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- "C s and C h can be determined using Gausselimination . This method has been shown to be valid and accurate and has been used by several investigators (An, 1990; Harryman et al., 1990; Stokdijk et al., 2000; Veeger, 2000). "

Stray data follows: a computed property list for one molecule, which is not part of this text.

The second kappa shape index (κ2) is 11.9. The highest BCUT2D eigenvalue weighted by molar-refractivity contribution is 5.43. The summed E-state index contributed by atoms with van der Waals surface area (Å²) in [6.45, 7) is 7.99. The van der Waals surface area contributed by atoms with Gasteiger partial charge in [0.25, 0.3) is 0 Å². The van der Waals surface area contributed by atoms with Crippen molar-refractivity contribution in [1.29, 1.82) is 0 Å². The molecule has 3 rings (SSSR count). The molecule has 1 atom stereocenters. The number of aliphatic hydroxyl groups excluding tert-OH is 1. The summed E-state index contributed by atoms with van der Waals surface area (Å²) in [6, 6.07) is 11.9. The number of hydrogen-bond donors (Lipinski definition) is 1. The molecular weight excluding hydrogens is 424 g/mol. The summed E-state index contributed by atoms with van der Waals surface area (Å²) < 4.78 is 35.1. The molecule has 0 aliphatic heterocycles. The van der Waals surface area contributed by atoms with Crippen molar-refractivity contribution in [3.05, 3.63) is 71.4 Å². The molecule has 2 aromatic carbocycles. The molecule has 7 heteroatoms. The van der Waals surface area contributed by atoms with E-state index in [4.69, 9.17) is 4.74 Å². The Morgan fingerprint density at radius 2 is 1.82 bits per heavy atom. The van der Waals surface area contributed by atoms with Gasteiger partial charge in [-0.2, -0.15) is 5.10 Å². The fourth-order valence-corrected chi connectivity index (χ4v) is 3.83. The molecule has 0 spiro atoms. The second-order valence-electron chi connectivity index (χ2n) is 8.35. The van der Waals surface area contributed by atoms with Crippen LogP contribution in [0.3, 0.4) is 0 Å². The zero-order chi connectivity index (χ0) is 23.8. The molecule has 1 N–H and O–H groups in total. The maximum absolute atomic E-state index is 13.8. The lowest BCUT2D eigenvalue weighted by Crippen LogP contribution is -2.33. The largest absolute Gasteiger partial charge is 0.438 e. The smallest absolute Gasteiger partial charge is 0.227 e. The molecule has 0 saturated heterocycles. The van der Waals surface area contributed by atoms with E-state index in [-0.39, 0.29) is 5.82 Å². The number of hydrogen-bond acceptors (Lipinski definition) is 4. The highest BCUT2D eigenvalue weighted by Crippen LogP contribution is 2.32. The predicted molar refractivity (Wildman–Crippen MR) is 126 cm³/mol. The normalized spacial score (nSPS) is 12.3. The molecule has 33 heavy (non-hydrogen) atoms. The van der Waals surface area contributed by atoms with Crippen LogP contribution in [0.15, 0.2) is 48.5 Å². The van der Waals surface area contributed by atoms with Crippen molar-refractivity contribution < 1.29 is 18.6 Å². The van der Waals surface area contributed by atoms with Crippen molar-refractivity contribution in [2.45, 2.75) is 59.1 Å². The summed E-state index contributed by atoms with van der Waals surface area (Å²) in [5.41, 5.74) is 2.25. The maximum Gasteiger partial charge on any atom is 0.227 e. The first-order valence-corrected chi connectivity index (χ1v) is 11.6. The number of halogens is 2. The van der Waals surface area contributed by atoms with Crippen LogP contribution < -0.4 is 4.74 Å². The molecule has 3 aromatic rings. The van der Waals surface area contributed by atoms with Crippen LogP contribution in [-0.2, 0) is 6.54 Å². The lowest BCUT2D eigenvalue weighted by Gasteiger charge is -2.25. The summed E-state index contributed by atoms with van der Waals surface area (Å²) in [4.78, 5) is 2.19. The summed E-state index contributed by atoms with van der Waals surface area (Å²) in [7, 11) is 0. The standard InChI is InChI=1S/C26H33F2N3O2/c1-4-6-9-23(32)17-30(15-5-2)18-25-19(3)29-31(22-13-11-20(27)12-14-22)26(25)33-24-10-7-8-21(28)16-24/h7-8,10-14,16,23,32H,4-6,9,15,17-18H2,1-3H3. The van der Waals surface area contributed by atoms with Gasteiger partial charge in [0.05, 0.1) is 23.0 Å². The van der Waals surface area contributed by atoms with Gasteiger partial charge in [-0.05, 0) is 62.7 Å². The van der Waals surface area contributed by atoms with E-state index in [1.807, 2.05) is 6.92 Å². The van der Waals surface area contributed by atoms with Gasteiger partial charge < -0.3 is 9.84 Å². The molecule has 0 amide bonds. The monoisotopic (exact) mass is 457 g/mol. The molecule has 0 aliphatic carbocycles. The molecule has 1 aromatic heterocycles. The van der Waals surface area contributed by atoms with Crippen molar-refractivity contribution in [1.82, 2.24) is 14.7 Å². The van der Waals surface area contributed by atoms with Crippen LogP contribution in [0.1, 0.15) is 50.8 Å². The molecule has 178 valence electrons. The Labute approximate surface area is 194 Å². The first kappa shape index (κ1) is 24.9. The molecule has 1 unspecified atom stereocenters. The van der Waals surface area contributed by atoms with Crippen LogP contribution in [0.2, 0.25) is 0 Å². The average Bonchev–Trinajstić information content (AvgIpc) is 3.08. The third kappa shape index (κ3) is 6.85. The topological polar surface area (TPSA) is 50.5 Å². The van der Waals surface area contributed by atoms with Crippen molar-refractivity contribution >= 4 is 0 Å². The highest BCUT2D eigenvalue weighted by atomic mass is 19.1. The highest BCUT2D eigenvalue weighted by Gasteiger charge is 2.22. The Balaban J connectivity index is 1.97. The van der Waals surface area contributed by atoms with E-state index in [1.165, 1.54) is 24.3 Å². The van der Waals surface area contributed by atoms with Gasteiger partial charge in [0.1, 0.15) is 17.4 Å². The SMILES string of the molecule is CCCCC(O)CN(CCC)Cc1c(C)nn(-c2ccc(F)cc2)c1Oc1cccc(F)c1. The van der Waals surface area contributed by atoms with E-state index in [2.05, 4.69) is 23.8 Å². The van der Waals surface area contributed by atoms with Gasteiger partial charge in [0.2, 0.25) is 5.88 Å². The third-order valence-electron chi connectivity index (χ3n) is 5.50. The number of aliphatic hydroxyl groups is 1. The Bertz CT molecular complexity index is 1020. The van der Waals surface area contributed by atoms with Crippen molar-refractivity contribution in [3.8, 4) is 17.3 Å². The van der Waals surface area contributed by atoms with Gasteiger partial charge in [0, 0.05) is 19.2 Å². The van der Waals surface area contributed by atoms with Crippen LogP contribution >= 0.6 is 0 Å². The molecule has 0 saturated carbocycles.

ABSTRACT: Measure stiffness of the glenohumeral joint during clinical laxity testing with and without muscular contraction of the Internal rotators. Cross-sectional study of normal shoulders. Clinical examination for shoulder instability is based on subjective impression, and is only performed passively. Our study presents a method for quantitative clinical examination of the shoulder under both passive and active muscle contraction conditions. We hypothesized that in a normal shoulder, contraction of the internal rotators will increase the stiffness of the glenohumeral joint, effectively constraining the head of the humerus against anterior directed forces. Ten subjects were instrumented with electromagnetic sensors to record glenohumeral linear displacements. A mini-force transducer recorded forces applied to subjects during anterior drawer testing (forced anterior glenohumeral displacement), which was performed passively, and during isometric contraction of internal rotators. Only mild contraction of the internal rotators is needed to significantly increase the stiffness to anterior directed forces. Greater muscular activation does not result in further increased stiffness. Objective measurement of glenohumeral stiffness during passive and active muscular contraction may be useful for evaluating the capacity of rotator cuff muscles to stabilize the shoulder. The concept of more strength is better, for rotator cuff strengthen programs is questioned.Clinical Biomechanics 02/2004; 19(1):10-5. DOI:10.1016/j.clinbiomech.2003.09.011 · 1.97 Impact Factor